- Stick with it. If you have a name and people already know you, then stick with it. Changing your name is a big disruption to your identity and can affect your trust. Think about it personally. Would you trust someone that changes their name all the time? What’s up with that guy?
- Clear and simple. To make a name memorable, make it easy to read, spell, type and remember. The more stuff you add to it the more difficult it will be for people to remember.
- Don’t be descriptive. Give me an example of a successful company that uses a descriptive name and I will remove this point. It’s time to be creative and come up with a name. Get inspiration from other languages, use a dictionary, a thesaurus and wikipedia and come up with something that is unique. If you invent a word, then even better. The benefit of this approach is that it will be easier to get a domain.
People love brands for their personality. They need to trust you and you need to decide on what kind of “person” you are. As always you need to be true to who you truly are and not pretend to be someone else. Be honest with yourself and to your audience. If you are starting small, be proud of it and use it as an advantage. If you are starting fresh, talk about how many ideas you have to change the industry. It’s easy to fall into the trap of copying someone else, so be careful and be unique.
Stop talking like a robot and start talking like a human being. Whether you are giving a presentation or writing copy for your site/app you need to have a unique voice. People hear you through your words so you need to adopt a specific style. An easy way to do this is by identifying the archetype of your brand. Here’s a guide to what archetypes are to get you started. Once you identify the archetype, embody it and start writing. This voice needs to be consistent in all parts of your company.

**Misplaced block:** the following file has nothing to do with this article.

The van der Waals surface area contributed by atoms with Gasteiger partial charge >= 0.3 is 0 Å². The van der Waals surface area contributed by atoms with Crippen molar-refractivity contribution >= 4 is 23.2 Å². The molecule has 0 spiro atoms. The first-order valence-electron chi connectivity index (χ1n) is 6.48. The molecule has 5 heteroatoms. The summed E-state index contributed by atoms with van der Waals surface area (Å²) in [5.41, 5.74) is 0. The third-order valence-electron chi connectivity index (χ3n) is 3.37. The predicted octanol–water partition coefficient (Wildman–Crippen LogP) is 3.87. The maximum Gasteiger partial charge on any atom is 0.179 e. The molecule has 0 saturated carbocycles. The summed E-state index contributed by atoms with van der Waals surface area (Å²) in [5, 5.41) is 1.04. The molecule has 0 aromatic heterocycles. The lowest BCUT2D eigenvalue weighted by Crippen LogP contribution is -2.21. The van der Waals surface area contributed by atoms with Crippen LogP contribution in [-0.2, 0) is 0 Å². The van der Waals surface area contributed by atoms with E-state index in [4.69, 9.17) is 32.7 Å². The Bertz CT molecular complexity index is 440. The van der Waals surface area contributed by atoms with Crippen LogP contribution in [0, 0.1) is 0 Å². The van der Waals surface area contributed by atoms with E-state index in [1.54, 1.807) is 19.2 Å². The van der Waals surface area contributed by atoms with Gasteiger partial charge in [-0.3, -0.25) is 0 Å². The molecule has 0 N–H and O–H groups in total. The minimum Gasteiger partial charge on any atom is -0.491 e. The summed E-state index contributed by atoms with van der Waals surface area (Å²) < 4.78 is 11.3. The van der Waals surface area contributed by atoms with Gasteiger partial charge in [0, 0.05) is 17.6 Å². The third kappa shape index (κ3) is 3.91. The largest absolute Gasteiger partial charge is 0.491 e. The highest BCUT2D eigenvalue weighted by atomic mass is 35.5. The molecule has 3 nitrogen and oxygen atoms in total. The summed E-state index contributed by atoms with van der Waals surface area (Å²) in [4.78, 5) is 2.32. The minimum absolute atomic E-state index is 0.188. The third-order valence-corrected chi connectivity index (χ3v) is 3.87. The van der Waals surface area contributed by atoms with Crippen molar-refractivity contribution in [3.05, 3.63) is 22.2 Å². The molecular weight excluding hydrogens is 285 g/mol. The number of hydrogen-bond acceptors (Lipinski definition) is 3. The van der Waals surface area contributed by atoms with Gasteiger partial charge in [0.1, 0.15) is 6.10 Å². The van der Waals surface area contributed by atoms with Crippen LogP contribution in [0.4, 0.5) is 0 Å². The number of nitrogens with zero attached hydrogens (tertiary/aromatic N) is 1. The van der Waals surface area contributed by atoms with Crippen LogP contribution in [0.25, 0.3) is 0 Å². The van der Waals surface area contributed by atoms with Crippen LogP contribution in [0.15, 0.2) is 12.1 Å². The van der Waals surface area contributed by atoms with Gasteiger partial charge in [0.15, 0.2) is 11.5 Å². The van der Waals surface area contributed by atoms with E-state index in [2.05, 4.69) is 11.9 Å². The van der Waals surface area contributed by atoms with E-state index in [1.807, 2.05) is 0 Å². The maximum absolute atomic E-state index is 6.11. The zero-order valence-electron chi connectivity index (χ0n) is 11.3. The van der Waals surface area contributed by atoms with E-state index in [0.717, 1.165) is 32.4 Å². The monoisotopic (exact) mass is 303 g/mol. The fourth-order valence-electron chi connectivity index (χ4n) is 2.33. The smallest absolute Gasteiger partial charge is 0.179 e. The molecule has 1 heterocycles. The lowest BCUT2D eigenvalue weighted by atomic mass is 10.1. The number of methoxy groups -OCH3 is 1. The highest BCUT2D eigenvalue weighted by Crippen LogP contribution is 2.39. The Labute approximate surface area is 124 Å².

The Customer Service
If you’re not doing all this for your customers, I don’t know who you are doing it for. Maybe customer is not the right term because you are doing this for humanity but let’s say that everyone in your audience, user base, customer base is a customer.
Customer service is the point where a brand really shines or burns to ashes. Everyone is welcoming and polite when they are trying to make a sale, but the truth comes out when disaster strikes. Decide how you are going to deal with your customers and what part of the experience is the most valuable for you. This should be closely aligned to your core value. Don’t be afraid to distance a specific segment in order to win another.
Coming up… Communication
That was a big load of my chest. Having covered the above we now need to communicate everything to our audience. Next week I will go into how a brand can communicate what it stands for and why you are the obvious choice.
Until then, let me know of your problems and questions in the comments. Is there something that you want to see covered in this series?
Image Credit: Schatz